No Unwounded Soldiers

Rebecca L. Abbott, Director
Mary Lou Laricella, RDT

When the wars in Afghanistan and Iraq began, American war veterans who had served in Vietnam were especially troubled by parallels with their own experiences. No Unwounded Soldiers began in 2005 at the VA Connecticut Healthcare System hospital in West Haven, Connecticut, during a weekly drama therapy group led by drama therapist Mary Lou Lauricella. It follows a group of veterans as they explore the deep and lasting effects that war has had on them, on their families, and on their communities.  The documentary also presents the personal stories of eight veterans of three wars:  Frank Attruia, George LaBounty, Lewis Mungo, Jan Rilance, and Mike Steele, from the Viet Nam era; Ed Borucki and Grace Bell, who served in World War II; and Robert Timmins, who served in Iraq. This courageous group explores the universal impact of combat, showing that no matter what the war, the pain is the same. They share their emotional and psychological struggle for inner peace after war in hopes of helping others who are just starting on the path of healing.  And they show that healing is indeed possible, especially through the arts.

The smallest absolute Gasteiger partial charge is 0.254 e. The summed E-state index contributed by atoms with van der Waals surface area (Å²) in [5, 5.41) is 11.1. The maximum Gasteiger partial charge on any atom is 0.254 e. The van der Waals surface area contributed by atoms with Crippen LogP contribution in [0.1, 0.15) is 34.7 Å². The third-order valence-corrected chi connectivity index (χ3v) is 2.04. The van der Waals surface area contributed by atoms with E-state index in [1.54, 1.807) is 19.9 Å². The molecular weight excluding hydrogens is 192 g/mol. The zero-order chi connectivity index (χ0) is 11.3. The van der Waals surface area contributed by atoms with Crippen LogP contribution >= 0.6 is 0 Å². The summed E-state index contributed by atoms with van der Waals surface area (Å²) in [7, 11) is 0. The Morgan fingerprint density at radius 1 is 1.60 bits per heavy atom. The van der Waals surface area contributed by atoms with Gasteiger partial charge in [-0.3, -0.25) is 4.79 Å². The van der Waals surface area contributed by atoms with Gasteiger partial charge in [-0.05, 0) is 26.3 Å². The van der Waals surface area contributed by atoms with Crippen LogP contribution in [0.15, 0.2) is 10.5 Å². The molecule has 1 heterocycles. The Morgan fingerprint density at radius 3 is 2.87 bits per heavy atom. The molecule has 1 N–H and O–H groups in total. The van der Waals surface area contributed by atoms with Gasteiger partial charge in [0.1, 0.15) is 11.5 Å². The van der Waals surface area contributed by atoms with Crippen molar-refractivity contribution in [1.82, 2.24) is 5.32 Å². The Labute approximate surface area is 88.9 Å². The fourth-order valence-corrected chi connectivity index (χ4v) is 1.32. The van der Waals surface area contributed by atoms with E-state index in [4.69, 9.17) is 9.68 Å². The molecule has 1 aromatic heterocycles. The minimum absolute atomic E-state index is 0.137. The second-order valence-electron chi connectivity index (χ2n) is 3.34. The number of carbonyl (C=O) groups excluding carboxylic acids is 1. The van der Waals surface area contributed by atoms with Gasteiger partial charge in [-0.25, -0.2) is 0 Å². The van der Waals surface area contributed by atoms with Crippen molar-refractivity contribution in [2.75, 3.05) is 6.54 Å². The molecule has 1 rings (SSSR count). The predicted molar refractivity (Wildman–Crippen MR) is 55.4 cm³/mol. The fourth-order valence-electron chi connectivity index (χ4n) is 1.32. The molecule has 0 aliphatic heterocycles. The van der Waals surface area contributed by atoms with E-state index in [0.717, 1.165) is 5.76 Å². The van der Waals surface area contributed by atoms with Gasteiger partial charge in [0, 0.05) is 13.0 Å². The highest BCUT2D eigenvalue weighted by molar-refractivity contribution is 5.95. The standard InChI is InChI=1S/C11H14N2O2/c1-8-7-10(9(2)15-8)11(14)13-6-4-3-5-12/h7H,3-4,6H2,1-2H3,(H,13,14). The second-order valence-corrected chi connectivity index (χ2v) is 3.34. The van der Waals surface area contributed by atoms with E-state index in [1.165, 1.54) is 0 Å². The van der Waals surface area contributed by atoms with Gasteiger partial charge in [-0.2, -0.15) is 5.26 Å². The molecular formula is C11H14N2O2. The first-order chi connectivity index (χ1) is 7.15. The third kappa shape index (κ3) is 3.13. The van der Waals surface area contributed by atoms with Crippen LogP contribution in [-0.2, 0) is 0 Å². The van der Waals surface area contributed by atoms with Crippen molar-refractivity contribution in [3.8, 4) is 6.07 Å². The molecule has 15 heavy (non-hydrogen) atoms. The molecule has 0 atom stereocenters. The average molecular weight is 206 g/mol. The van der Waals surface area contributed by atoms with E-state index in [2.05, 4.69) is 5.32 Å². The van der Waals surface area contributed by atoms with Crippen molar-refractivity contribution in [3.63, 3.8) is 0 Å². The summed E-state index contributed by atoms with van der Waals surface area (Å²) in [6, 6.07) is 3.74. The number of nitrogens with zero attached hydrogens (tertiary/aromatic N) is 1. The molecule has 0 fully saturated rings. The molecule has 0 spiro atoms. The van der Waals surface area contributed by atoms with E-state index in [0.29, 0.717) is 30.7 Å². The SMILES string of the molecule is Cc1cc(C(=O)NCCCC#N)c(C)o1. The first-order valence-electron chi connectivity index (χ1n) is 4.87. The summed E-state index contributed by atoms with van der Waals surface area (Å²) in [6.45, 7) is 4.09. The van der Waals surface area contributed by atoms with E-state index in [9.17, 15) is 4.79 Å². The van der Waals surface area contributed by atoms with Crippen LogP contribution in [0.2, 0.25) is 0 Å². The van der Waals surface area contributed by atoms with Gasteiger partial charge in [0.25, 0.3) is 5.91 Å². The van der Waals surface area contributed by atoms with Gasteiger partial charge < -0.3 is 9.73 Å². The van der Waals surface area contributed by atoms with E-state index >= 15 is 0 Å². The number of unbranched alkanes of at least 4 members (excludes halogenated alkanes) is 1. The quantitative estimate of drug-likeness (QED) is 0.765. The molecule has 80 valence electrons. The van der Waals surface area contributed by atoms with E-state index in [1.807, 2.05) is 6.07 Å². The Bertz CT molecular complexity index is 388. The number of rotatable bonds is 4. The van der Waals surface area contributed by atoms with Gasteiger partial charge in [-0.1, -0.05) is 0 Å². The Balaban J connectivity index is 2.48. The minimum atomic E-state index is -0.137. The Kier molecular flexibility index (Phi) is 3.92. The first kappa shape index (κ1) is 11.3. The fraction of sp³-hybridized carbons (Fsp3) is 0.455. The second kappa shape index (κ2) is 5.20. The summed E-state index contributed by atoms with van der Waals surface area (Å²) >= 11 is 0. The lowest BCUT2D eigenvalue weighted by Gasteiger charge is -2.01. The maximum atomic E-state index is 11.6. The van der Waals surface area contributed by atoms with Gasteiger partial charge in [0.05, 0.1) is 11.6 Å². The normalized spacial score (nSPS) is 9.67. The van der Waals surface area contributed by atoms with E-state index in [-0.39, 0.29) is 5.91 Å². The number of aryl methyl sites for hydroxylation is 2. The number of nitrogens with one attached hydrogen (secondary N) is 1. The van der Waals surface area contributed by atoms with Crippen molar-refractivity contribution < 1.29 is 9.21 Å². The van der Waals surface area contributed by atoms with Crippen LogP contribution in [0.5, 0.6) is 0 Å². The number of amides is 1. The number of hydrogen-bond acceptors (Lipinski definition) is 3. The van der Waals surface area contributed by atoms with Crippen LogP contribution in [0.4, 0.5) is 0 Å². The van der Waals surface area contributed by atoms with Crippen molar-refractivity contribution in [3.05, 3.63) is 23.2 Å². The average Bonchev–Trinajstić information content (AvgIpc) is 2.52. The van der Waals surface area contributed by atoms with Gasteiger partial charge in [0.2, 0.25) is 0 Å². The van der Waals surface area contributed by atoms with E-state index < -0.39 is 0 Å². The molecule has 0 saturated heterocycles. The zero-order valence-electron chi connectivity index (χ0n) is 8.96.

No Unwounded Soldiers was produced, directed, filmed and edited by Rebecca L. Abbott. It was an official selection of the 2007 Vail, Colorado and Northampton, Massachusetts Film Festivals and the 2008 Gloria Film Festival in Utah and has been broadcast on Connecticut Public Television.

From Eleanor Irwin, PhD, RDT, TEP:
“This powerful and moving film depicts the activities of a Drama Therapy program in the Department of Veterans Affairs at West Haven Hospital in Connecticut. An improvisational drama group of mostly older vets gather to share stories of trauma, rage, alienation and death – stories that eventually become the basis for a gripping theatre performance. Told with powerful feeling and wisdom, the drama group participants eventually form a tight bond because, as one says, as ‘it’s almost a kind of religion.’ Sharing memories of deaths of siblings or close friends, episodes of ‘friendly fire,’ and harrowing narrow escapes – these bind them together because they know all too well about trauma, suffering, guilt, and the need for love. They know, and want others to know, just how horrible war is and how it changes people so that life is never the same. ”

Total Running Time: 59 minutes


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